Printing Prosthetics: The creation of 3-D digits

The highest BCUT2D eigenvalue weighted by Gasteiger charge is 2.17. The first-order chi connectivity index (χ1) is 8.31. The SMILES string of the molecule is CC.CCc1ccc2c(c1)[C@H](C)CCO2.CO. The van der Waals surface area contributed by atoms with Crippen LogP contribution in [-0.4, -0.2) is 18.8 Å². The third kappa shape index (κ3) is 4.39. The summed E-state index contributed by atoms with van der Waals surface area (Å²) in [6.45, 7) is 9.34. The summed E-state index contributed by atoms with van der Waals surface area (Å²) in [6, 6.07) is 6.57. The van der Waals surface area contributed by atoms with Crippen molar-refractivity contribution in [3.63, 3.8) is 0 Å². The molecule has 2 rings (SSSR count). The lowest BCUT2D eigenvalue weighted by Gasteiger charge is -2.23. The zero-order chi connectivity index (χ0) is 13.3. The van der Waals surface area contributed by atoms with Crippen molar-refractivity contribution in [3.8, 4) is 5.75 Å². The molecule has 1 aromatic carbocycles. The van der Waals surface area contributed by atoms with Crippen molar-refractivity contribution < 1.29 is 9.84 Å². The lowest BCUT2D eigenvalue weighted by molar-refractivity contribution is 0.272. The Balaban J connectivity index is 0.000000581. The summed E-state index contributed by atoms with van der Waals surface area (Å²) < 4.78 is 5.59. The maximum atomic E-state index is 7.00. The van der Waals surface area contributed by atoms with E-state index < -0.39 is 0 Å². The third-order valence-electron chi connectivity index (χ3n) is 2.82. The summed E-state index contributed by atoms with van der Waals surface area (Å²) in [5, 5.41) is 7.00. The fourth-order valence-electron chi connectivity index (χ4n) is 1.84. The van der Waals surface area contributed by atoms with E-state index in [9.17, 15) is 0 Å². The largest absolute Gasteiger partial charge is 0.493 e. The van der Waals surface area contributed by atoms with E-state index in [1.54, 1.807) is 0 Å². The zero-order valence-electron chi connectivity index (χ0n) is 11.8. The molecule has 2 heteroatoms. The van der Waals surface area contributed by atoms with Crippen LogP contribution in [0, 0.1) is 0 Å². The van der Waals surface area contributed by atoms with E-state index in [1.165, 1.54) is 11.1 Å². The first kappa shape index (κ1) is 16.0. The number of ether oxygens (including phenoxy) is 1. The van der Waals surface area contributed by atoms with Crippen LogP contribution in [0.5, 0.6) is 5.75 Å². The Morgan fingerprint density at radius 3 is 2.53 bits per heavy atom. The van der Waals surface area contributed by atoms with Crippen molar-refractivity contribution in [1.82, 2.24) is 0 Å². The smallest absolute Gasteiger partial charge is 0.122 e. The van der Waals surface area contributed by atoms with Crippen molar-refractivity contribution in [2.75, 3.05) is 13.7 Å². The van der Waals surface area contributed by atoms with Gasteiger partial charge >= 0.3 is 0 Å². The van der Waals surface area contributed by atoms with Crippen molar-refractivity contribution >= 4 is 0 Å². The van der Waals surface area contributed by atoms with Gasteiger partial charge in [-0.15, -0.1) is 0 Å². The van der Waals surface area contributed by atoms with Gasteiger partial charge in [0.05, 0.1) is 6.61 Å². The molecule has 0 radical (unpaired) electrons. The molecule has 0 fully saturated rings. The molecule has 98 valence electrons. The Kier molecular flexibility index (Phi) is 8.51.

Is there nothing that can't be made on a 3-D printer? In the United States, a self-proclaimed anarchist got a lot of attention recently for cranking out a single-shot plastic pistol. In Britain, there was a much more revolutionary development: 3-D printing with stem cells that may one day grow organs. But sometimes it's just the imaginations of regular people working together to do good that are amazing. When South African woodworker Richard Van As cut off four of his fingers, he was able to collaborate with American designer Ivan Owen 10,000 miles away to fabricate new functional digits. Sketches were exchanged instantly over the Internet, and prototypes were produced almost as quickly on desktop 3-D printers. Publicity about that success attracted the interest of parents whose children were born without fingers because of a condition called amniotic band syndrome. So Van As used the printer once again to create a whole hand that opened and closed with the motion of the wrist. In the true spirit of the Web, Van As has posted all the information needed to produce the Robohand so that anybody can do it. Truly this is a development in 3-D printing to have and to hold.